John McWhorter in The New Republic has a typically thoughtful and interesting discussion of “Why political oratory sounds so weird.” He starts off:
If Abraham Lincoln were brought back to life, one thing that would throw him, other than electric power and the Internet, would be that audiences disrupted his speeches by clapping after every three or four lines. As ordinary as this seems now, this kind of applause is actually a custom of our times: Wesleyan political scientist Elvin Lim has documented that, in records of presidential addresses since Franklin D. Roosevelt, 97 percent of the applause lines appear in speeches by Richard Nixon and his successors. To speakers in Lincoln’s day, a public address was typically a lecture. In our time, it is more often a love-in, more about the speaker “connecting” with the audience than teaching it anything new; hence the constant interruptions for clapping.
Not that surprising, but not something that would necessarily occur to us if it weren’t pointed out. And McWhorter being the old-fashioned kind of linguist who actually studies other languages, he makes his point with nice exotic examples:
Oratorical drama is a cultural universal. Even in indigenous tribes, the kind of language used when speaking before large groups is different from casual speech. Among the Cuna of Panama, when a chief gives an address, he deliberately uses archaic grammar full of sounds and suffixes long obsolete in everyday speech. “God left behind wild boar strongholds” is Pap yannu kalukan urpis if you are saying it to a friend, but in a speech comes out festooned with antique bric-a-brac: Pap-a yannu kalukan-a urpis-aye—rather like Americans giving speeches in the English of Chaucer.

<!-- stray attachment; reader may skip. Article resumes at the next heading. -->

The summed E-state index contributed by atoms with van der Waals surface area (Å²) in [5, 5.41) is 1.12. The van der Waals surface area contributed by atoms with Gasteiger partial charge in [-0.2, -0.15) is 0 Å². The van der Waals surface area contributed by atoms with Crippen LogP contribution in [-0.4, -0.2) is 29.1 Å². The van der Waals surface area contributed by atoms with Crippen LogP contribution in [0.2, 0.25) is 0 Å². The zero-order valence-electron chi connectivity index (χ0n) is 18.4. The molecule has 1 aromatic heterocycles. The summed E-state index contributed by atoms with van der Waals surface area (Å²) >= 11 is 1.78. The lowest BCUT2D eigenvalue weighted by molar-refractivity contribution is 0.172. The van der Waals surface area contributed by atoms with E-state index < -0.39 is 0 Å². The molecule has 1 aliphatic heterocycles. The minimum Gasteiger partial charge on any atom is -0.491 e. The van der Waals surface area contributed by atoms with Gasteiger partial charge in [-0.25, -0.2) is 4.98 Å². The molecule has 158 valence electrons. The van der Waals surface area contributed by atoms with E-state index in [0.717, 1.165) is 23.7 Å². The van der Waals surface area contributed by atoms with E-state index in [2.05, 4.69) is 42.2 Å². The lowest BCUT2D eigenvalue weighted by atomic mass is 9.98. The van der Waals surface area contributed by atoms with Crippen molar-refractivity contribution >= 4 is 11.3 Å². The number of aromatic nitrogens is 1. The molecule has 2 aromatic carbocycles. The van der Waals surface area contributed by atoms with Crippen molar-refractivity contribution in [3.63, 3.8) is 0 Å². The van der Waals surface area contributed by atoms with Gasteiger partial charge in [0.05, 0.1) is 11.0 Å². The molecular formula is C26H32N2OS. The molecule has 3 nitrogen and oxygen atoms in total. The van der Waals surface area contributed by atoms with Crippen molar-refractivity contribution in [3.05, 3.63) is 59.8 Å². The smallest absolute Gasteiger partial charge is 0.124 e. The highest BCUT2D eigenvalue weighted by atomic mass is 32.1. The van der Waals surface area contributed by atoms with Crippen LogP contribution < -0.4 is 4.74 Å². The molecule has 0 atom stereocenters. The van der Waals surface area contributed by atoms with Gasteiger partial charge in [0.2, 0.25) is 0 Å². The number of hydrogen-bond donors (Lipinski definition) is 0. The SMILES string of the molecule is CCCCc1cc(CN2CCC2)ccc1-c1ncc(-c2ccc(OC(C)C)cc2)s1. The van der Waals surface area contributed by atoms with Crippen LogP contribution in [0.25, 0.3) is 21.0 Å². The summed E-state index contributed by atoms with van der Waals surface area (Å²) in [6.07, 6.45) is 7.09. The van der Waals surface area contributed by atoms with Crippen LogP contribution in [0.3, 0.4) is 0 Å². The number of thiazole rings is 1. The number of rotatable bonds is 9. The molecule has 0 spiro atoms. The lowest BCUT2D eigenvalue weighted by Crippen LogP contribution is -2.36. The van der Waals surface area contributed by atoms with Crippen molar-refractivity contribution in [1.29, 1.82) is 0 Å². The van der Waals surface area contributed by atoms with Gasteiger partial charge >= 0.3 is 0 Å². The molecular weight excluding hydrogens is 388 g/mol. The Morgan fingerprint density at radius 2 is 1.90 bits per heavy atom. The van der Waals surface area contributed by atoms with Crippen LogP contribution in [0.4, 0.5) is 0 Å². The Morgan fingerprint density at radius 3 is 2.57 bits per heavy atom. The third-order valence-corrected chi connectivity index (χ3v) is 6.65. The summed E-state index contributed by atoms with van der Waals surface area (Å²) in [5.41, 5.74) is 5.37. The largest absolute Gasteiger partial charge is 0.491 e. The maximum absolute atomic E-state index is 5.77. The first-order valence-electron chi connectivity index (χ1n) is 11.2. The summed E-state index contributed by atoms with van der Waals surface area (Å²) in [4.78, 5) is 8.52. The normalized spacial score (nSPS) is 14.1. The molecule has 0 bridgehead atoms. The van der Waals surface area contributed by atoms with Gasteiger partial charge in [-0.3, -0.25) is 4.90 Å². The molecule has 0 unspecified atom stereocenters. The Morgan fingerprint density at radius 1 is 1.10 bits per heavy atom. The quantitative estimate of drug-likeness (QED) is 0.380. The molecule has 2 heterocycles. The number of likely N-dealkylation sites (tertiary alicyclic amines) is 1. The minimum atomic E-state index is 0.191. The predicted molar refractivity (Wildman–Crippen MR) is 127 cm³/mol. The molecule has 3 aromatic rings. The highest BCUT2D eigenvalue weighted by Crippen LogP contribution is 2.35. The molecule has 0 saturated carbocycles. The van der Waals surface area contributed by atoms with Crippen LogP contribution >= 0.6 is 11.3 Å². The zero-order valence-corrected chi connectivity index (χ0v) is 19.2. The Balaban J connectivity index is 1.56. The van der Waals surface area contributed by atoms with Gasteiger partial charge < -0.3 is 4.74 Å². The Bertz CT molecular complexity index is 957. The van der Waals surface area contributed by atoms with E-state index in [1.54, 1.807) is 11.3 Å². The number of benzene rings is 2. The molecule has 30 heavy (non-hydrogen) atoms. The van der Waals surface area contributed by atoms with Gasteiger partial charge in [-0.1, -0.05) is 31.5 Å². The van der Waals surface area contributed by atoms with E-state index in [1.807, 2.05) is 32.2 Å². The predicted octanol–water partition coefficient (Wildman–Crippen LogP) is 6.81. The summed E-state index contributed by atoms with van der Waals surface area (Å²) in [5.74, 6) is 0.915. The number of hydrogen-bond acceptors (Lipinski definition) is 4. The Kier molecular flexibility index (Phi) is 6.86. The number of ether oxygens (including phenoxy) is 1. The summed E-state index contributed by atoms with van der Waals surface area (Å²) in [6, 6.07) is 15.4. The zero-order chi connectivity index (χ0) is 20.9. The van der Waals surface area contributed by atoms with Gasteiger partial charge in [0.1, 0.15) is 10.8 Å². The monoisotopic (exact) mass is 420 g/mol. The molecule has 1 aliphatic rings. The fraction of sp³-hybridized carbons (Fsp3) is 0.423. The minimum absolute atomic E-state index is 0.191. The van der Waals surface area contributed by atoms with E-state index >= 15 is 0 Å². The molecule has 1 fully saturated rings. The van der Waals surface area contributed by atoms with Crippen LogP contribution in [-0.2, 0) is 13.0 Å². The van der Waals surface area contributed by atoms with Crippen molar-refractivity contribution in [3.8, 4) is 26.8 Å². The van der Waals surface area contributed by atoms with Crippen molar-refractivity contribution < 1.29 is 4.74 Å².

One purpose of this kind of artifice is holding the audience’s attention. Human speech is fundamentally a social activity that occurs in the form of conversation. Sitting in silence listening to others talk at length is a secondary and learned activity—think of the noisy Elizabethan audiences at the Globe Theatre. The Cuna even assign a custodial figure to say “Don’t sleep!” (Kapita marye!) at regular intervals during public addresses. In addition to using such blunt instruments, orators worldwide hold the floor through the novelty of vocabulary and grammar that is conspicuously formal.
He goes on to Woodrow Wilson, Aristotle, Barbara Jordan, Charles Eaton (“Yesterday, against the roar of Japanese cannon in Hawaii, our American people heard a trumpet call; a call to unity; a call to courage; a call to determination…”), and of course the current sound-bite masters of the political arena (who, if you ask me, should talk more about wild boar strongholds). Thanks, Kári!